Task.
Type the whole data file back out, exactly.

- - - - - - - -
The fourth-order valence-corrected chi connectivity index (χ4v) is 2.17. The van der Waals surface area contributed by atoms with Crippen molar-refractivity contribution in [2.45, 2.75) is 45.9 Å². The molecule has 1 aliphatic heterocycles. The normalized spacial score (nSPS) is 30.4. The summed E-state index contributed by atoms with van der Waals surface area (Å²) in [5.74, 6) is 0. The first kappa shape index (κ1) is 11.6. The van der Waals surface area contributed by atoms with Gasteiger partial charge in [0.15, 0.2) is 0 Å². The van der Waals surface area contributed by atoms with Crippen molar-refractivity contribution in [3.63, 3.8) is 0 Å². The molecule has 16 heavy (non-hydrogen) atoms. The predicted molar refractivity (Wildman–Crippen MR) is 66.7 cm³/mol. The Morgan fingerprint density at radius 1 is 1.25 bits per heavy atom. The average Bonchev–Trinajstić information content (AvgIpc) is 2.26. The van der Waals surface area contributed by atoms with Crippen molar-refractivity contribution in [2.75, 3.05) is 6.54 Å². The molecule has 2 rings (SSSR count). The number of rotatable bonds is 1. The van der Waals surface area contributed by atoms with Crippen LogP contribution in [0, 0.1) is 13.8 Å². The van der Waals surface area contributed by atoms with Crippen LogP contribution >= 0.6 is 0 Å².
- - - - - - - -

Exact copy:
The fourth-order valence-corrected chi connectivity index (χ4v) is 2.17. The van der Waals surface area contributed by atoms with Crippen molar-refractivity contribution in [2.45, 2.75) is 45.9 Å². The molecule has 1 aliphatic heterocycles. The normalized spacial score (nSPS) is 30.4. The summed E-state index contributed by atoms with van der Waals surface area (Å²) in [5.74, 6) is 0. The first kappa shape index (κ1) is 11.6. The van der Waals surface area contributed by atoms with Gasteiger partial charge in [0.15, 0.2) is 0 Å². The van der Waals surface area contributed by atoms with Crippen molar-refractivity contribution in [3.63, 3.8) is 0 Å². The molecule has 16 heavy (non-hydrogen) atoms. The predicted molar refractivity (Wildman–Crippen MR) is 66.7 cm³/mol. The Morgan fingerprint density at radius 1 is 1.25 bits per heavy atom. The average Bonchev–Trinajstić information content (AvgIpc) is 2.26. The van der Waals surface area contributed by atoms with Crippen molar-refractivity contribution in [2.75, 3.05) is 6.54 Å². The molecule has 2 rings (SSSR count). The number of rotatable bonds is 1. The van der Waals surface area contributed by atoms with Crippen LogP contribution in [0, 0.1) is 13.8 Å². The van der Waals surface area contributed by atoms with Crippen LogP contribution >= 0.6 is 0 Å².